Record of over 2 million people visited Auschwitz museum in 2016
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Record of over 2 million people visited Auschwitz museum in 2016

A woman takes a picture of a friend at the looming tower entrance to Birkenau in July 2015. (Ruth Ellen Gruber)

A woman taking pictures at the looming tower entrance to Birkenau, July 2015. (Ruth Ellen Gruber)

WARSAW, Poland (JTA) – More than 2 million people from around the world visited the Auschwitz museum in 2016, setting a record.

The 2,053,000 visitors to the Auschwitz-Birkenau Memorial and Museum were led by the host country, Poland, with 424,000, the museum said Monday in a statement on its website. The museum this year marks the 70th anniversary of its creation.

Rounding out the top 10 countries were the United Kingdom, with 271,000 visitors; the United States, 215,000; Italy, 146,000; Spain, 115,000; Israel, 97,000; Germany, 92,000; France, 82,000; the Czech Republic, 60,000, and Sweden, 41,000.

The numbers include 61,000 organized tour groups, and individually conducted tours by museum guides for 310,736 people, according to the museum. In addition, some 150 movie crews produced documentaries last year at the museum and memorial.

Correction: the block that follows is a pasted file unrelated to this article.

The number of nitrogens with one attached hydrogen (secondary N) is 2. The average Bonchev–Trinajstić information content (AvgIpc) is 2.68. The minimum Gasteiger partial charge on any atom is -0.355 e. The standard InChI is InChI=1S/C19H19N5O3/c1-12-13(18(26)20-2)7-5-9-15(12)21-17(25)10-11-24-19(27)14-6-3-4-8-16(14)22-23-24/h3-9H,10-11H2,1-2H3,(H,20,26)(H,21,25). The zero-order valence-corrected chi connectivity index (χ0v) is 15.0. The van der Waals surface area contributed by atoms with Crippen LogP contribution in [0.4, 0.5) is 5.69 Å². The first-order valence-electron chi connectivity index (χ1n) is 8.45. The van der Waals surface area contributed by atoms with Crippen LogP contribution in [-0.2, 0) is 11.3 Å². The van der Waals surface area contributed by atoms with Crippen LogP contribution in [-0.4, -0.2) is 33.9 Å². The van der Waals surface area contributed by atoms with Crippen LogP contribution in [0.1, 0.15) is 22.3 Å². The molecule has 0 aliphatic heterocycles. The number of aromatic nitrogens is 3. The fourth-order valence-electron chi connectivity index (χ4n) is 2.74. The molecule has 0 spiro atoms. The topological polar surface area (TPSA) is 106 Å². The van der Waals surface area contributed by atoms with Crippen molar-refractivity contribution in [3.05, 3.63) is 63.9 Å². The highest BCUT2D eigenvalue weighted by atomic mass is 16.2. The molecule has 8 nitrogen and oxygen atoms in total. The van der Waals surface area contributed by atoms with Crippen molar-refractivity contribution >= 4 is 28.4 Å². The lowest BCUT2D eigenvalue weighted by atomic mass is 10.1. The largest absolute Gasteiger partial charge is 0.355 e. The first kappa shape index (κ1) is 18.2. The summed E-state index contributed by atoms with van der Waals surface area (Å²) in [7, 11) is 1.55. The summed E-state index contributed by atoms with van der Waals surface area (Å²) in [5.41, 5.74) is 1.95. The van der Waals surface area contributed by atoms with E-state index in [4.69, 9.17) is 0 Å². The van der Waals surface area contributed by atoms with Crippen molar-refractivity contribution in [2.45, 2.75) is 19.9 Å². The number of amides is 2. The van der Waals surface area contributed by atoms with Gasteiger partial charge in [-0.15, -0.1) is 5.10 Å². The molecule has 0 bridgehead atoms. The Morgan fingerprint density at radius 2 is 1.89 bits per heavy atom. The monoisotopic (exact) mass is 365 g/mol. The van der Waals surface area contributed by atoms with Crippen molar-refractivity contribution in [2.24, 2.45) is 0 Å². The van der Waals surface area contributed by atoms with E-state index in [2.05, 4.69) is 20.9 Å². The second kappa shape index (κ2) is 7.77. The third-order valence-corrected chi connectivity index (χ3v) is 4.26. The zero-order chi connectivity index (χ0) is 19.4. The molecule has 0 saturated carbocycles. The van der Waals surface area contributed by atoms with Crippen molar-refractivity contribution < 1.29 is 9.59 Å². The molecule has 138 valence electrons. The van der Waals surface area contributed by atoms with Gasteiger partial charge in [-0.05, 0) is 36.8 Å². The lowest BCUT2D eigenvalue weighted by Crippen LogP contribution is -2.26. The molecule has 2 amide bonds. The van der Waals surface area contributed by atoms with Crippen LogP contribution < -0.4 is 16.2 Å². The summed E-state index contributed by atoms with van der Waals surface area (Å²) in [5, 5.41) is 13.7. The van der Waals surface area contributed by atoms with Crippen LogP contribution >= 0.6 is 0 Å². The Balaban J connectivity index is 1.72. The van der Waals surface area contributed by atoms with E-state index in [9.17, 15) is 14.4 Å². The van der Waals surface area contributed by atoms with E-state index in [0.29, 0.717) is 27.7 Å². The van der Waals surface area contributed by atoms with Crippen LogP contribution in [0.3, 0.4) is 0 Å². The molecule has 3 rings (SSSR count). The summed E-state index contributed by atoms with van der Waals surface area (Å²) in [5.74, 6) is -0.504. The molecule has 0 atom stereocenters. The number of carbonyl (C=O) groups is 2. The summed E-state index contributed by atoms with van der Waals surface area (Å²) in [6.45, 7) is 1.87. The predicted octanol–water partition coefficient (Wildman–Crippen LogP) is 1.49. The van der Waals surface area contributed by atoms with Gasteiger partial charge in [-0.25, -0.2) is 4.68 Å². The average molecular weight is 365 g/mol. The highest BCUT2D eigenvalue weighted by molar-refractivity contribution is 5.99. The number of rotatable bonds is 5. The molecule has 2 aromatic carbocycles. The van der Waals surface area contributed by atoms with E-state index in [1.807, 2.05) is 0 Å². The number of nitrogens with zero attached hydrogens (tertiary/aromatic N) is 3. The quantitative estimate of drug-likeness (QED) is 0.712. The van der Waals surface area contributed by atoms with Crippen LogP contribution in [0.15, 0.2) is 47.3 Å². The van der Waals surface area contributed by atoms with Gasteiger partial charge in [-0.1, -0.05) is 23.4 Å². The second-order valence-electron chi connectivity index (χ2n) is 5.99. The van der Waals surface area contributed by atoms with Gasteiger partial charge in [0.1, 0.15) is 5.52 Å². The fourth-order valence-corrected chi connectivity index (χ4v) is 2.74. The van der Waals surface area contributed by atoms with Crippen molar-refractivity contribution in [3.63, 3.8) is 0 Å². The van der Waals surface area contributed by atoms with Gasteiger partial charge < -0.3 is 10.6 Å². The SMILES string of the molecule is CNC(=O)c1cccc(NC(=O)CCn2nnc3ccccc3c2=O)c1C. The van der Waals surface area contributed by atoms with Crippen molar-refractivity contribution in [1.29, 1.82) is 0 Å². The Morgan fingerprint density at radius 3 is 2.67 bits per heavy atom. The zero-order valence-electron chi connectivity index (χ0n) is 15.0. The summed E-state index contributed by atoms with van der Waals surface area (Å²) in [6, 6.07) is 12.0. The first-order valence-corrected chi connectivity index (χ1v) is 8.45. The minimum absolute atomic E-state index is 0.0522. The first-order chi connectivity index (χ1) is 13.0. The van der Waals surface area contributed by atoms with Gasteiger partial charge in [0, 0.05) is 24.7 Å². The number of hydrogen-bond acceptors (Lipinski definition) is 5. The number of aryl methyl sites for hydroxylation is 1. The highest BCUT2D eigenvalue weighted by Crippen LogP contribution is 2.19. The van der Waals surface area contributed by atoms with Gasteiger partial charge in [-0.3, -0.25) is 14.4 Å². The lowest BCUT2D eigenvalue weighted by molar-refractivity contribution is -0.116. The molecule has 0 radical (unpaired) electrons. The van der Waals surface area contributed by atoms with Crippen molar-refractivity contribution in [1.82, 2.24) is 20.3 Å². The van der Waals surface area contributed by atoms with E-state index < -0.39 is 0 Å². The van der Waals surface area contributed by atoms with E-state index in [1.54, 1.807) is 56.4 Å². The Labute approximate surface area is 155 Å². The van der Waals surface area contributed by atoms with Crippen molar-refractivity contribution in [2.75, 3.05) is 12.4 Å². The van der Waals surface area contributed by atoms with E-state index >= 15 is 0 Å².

“In today’s world, torn by conflicts, increased feeling of insecurity and strengthening of populist tones in public discourse, it is necessary to re-listen to the darkest warnings from the past,” museum director Piotr Cywinski said in a statement announcing the 2016 numbers.

Last week, a Polish organization fighting for fathers’ rights compared Auschwitz to the obligation to pay alimony. On its website, the group posted a photo of the entrance gate of the camp, where the sign “Arbeit macht frei,” or “Work makes you free,” was changed to “Work on alimony makes you free.”

The group is demanding the elimination of the obligation to pay maintenance for fathers fighting for custody of their children.

The museum protested on Facebook and asked for the removal of the doctored photo.

“The use and instrumentalization of the tragedy of Auschwitz is sad and inappropriate, and painful for many people, including those who survived the nightmare of Auschwitz,” said the Facebook post.